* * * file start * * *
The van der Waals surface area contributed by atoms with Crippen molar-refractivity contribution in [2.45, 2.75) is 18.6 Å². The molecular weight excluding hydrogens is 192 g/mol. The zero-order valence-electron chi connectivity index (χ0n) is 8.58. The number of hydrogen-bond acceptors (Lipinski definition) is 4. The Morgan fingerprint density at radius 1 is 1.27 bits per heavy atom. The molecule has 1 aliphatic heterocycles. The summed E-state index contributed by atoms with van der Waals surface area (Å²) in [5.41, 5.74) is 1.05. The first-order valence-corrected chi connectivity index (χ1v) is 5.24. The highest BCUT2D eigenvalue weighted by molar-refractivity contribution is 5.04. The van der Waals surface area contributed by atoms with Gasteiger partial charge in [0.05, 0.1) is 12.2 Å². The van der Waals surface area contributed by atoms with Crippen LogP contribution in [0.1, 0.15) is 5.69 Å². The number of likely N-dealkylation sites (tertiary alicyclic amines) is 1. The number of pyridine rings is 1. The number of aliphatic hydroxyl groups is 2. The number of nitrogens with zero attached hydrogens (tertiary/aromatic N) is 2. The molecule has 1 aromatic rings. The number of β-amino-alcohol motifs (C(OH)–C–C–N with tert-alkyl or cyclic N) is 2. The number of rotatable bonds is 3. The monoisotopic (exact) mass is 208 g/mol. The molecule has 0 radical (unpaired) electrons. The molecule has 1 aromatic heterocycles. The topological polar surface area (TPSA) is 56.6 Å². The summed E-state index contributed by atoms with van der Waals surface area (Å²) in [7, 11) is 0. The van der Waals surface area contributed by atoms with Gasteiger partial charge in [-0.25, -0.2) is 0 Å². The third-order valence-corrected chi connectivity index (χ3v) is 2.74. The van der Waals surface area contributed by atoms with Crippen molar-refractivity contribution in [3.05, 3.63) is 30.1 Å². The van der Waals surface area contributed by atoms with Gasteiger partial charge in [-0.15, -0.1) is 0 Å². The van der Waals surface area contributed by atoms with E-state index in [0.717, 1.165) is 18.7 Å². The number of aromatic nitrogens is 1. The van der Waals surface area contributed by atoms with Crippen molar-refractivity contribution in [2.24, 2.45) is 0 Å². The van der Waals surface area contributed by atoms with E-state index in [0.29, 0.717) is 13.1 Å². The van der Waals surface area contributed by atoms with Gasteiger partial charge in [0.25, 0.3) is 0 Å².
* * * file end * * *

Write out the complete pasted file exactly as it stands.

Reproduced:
The van der Waals surface area contributed by atoms with Crippen molar-refractivity contribution in [2.45, 2.75) is 18.6 Å². The molecular weight excluding hydrogens is 192 g/mol. The zero-order valence-electron chi connectivity index (χ0n) is 8.58. The number of hydrogen-bond acceptors (Lipinski definition) is 4. The Morgan fingerprint density at radius 1 is 1.27 bits per heavy atom. The molecule has 1 aliphatic heterocycles. The summed E-state index contributed by atoms with van der Waals surface area (Å²) in [5.41, 5.74) is 1.05. The first-order valence-corrected chi connectivity index (χ1v) is 5.24. The highest BCUT2D eigenvalue weighted by molar-refractivity contribution is 5.04. The van der Waals surface area contributed by atoms with Gasteiger partial charge in [0.05, 0.1) is 12.2 Å². The van der Waals surface area contributed by atoms with Crippen LogP contribution in [0.1, 0.15) is 5.69 Å². The number of likely N-dealkylation sites (tertiary alicyclic amines) is 1. The number of pyridine rings is 1. The number of aliphatic hydroxyl groups is 2. The number of nitrogens with zero attached hydrogens (tertiary/aromatic N) is 2. The molecule has 1 aromatic rings. The number of β-amino-alcohol motifs (C(OH)–C–C–N with tert-alkyl or cyclic N) is 2. The number of rotatable bonds is 3. The monoisotopic (exact) mass is 208 g/mol. The molecule has 0 radical (unpaired) electrons. The molecule has 1 aromatic heterocycles. The topological polar surface area (TPSA) is 56.6 Å². The summed E-state index contributed by atoms with van der Waals surface area (Å²) in [7, 11) is 0. The van der Waals surface area contributed by atoms with Gasteiger partial charge in [-0.25, -0.2) is 0 Å². The third-order valence-corrected chi connectivity index (χ3v) is 2.74. The van der Waals surface area contributed by atoms with Crippen molar-refractivity contribution in [3.05, 3.63) is 30.1 Å². The van der Waals surface area contributed by atoms with Gasteiger partial charge in [-0.15, -0.1) is 0 Å². The van der Waals surface area contributed by atoms with E-state index in [0.717, 1.165) is 18.7 Å². The number of aromatic nitrogens is 1. The van der Waals surface area contributed by atoms with Crippen molar-refractivity contribution in [2.24, 2.45) is 0 Å². The van der Waals surface area contributed by atoms with E-state index in [0.29, 0.717) is 13.1 Å². The van der Waals surface area contributed by atoms with Gasteiger partial charge in [0.25, 0.3) is 0 Å².